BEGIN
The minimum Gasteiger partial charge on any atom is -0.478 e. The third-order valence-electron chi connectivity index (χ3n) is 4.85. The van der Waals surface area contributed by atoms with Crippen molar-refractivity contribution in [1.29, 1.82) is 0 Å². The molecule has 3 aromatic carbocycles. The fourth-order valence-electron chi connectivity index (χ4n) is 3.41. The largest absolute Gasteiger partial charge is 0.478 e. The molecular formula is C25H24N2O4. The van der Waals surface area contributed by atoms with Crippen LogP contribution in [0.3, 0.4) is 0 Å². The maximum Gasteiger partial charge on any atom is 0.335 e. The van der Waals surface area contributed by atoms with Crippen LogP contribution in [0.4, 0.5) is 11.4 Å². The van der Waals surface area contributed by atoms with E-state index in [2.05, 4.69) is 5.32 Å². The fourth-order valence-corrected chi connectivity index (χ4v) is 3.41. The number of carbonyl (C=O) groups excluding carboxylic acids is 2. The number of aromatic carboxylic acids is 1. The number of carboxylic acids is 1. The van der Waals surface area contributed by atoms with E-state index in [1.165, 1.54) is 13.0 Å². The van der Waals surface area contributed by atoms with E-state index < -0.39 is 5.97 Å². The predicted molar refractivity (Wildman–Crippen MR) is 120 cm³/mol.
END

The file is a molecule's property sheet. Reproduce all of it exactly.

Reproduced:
The minimum Gasteiger partial charge on any atom is -0.478 e. The third-order valence-electron chi connectivity index (χ3n) is 4.85. The van der Waals surface area contributed by atoms with Crippen molar-refractivity contribution in [1.29, 1.82) is 0 Å². The molecule has 3 aromatic carbocycles. The fourth-order valence-electron chi connectivity index (χ4n) is 3.41. The largest absolute Gasteiger partial charge is 0.478 e. The molecular formula is C25H24N2O4. The van der Waals surface area contributed by atoms with Crippen LogP contribution in [0.3, 0.4) is 0 Å². The maximum Gasteiger partial charge on any atom is 0.335 e. The van der Waals surface area contributed by atoms with Crippen LogP contribution in [0.4, 0.5) is 11.4 Å². The van der Waals surface area contributed by atoms with E-state index in [2.05, 4.69) is 5.32 Å². The fourth-order valence-corrected chi connectivity index (χ4v) is 3.41. The number of carbonyl (C=O) groups excluding carboxylic acids is 2. The number of aromatic carboxylic acids is 1. The number of carboxylic acids is 1. The van der Waals surface area contributed by atoms with E-state index in [1.165, 1.54) is 13.0 Å². The van der Waals surface area contributed by atoms with E-state index < -0.39 is 5.97 Å². The predicted molar refractivity (Wildman–Crippen MR) is 120 cm³/mol.